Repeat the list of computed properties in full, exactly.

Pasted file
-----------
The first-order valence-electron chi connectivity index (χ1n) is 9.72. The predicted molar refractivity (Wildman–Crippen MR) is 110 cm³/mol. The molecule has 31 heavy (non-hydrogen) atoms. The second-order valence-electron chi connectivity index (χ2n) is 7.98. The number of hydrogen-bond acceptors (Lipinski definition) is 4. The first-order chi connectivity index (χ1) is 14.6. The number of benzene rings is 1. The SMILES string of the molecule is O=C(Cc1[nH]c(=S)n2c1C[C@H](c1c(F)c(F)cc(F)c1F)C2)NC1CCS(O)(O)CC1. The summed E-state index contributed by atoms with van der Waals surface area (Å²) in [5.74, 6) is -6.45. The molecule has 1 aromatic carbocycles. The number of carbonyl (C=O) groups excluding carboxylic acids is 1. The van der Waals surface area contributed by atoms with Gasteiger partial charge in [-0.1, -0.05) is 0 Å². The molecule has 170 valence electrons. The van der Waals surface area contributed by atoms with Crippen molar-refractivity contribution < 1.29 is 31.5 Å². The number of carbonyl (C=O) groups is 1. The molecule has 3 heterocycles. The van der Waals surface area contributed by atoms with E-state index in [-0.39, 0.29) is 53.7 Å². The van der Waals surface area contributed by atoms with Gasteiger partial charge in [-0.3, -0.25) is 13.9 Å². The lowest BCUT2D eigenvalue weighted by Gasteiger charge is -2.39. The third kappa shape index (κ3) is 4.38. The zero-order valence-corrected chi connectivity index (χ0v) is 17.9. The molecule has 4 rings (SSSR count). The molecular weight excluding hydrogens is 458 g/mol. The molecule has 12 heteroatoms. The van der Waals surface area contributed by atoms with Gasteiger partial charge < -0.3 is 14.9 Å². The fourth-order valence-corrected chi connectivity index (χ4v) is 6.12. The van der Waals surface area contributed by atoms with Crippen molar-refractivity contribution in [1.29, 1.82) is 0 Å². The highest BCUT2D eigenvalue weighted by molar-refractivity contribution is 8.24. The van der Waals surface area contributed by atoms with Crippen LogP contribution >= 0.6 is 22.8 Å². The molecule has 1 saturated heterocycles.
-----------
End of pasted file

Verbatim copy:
The first-order valence-electron chi connectivity index (χ1n) is 9.72. The predicted molar refractivity (Wildman–Crippen MR) is 110 cm³/mol. The molecule has 31 heavy (non-hydrogen) atoms. The second-order valence-electron chi connectivity index (χ2n) is 7.98. The number of hydrogen-bond acceptors (Lipinski definition) is 4. The first-order chi connectivity index (χ1) is 14.6. The number of benzene rings is 1. The SMILES string of the molecule is O=C(Cc1[nH]c(=S)n2c1C[C@H](c1c(F)c(F)cc(F)c1F)C2)NC1CCS(O)(O)CC1. The summed E-state index contributed by atoms with van der Waals surface area (Å²) in [5.74, 6) is -6.45. The molecule has 1 aromatic carbocycles. The number of carbonyl (C=O) groups excluding carboxylic acids is 1. The van der Waals surface area contributed by atoms with Gasteiger partial charge in [-0.1, -0.05) is 0 Å². The molecule has 170 valence electrons. The van der Waals surface area contributed by atoms with Crippen molar-refractivity contribution < 1.29 is 31.5 Å². The number of carbonyl (C=O) groups is 1. The molecule has 3 heterocycles. The van der Waals surface area contributed by atoms with E-state index in [-0.39, 0.29) is 53.7 Å². The van der Waals surface area contributed by atoms with Gasteiger partial charge in [-0.3, -0.25) is 13.9 Å². The lowest BCUT2D eigenvalue weighted by Gasteiger charge is -2.39. The third kappa shape index (κ3) is 4.38. The zero-order valence-corrected chi connectivity index (χ0v) is 17.9. The molecule has 4 rings (SSSR count). The molecular weight excluding hydrogens is 458 g/mol. The molecule has 12 heteroatoms. The van der Waals surface area contributed by atoms with Gasteiger partial charge < -0.3 is 14.9 Å². The fourth-order valence-corrected chi connectivity index (χ4v) is 6.12. The van der Waals surface area contributed by atoms with Crippen molar-refractivity contribution in [1.29, 1.82) is 0 Å². The highest BCUT2D eigenvalue weighted by molar-refractivity contribution is 8.24. The van der Waals surface area contributed by atoms with Crippen LogP contribution >= 0.6 is 22.8 Å². The molecule has 1 saturated heterocycles.